Tracheal mite: Colonies that succumb to tracheal mite (HTM) frequently exhibit abnormal behavior prior to death. Hives that have heavy infestations often break cluster on cold sunny days in February and March and cluster on the exterior sunny side of the colony. Symptoms of acute dysentery and/or Nosema are evident and a large number of bees are found on the bottom board or more frequently directly in front of the hive. The clusters of hives that perish from HTM are usually the size of a baseball or grapefruit and located on the outermost frames near the hive wall on the sunny side or hive’s front. A common trait of hives lost to HTM is an abundance of honey. Fortunately, unlike hives infected with American foulbrood, the honey and equipment are safe for feeding and restocking purposes with minimal cleanup. Therefore, block all entrances in these hives so other bees in the area don’t rob the honey when warm weather arrives.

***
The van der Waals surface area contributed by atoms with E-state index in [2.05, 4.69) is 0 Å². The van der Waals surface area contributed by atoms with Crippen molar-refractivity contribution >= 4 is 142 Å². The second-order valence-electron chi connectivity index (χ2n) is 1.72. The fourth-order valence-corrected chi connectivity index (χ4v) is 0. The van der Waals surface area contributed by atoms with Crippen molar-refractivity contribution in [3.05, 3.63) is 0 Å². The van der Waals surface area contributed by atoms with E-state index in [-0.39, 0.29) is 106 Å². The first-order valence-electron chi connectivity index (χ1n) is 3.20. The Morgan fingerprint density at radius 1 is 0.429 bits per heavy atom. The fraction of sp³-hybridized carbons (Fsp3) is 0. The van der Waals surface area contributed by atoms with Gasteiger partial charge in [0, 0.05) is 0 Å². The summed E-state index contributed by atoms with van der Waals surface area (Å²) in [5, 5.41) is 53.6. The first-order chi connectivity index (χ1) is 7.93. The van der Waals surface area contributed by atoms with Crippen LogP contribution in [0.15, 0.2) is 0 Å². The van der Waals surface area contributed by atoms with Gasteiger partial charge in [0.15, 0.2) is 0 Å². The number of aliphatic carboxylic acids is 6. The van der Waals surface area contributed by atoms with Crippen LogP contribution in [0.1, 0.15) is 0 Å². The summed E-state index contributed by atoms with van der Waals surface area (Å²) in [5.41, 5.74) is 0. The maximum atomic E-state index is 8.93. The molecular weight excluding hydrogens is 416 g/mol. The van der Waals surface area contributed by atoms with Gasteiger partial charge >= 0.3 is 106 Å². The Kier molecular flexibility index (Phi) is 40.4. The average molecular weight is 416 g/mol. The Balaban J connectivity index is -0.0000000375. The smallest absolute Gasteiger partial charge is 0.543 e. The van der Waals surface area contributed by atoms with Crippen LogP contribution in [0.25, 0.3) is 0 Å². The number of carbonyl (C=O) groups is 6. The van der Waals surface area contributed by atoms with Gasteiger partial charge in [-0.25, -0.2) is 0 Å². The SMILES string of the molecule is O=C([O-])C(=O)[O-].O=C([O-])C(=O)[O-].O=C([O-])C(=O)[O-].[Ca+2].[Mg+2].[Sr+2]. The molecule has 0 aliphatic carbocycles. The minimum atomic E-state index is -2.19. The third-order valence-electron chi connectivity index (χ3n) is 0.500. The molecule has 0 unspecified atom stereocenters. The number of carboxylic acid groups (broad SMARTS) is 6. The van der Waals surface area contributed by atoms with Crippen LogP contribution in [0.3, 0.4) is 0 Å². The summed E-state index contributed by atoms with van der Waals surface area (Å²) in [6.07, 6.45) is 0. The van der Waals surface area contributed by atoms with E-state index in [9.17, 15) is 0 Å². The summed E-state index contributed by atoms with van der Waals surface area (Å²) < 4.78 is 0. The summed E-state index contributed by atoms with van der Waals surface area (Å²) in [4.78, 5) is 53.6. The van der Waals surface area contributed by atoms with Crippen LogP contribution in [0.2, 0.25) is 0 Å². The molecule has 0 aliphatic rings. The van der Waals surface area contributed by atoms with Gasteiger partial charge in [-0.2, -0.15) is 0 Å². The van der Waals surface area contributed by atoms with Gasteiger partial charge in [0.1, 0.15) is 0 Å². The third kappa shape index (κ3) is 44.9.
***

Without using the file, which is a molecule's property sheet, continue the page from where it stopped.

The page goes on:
Nosema: Hives lost to Nosema have symptoms of acute dysentery. Often there is excessive bee excrement on the inner cover, top bars and front of the hive near the entrance(s). There are usually a handful of bees remaining that appear bloated and wet.
Hives lost to Nosema ceranae often have a small cluster and a small patch of brood located directly under the top bar of the upper hive body. In northern climates there is associated dysentery and an absence of significant numbers of dead bees on the bottom board.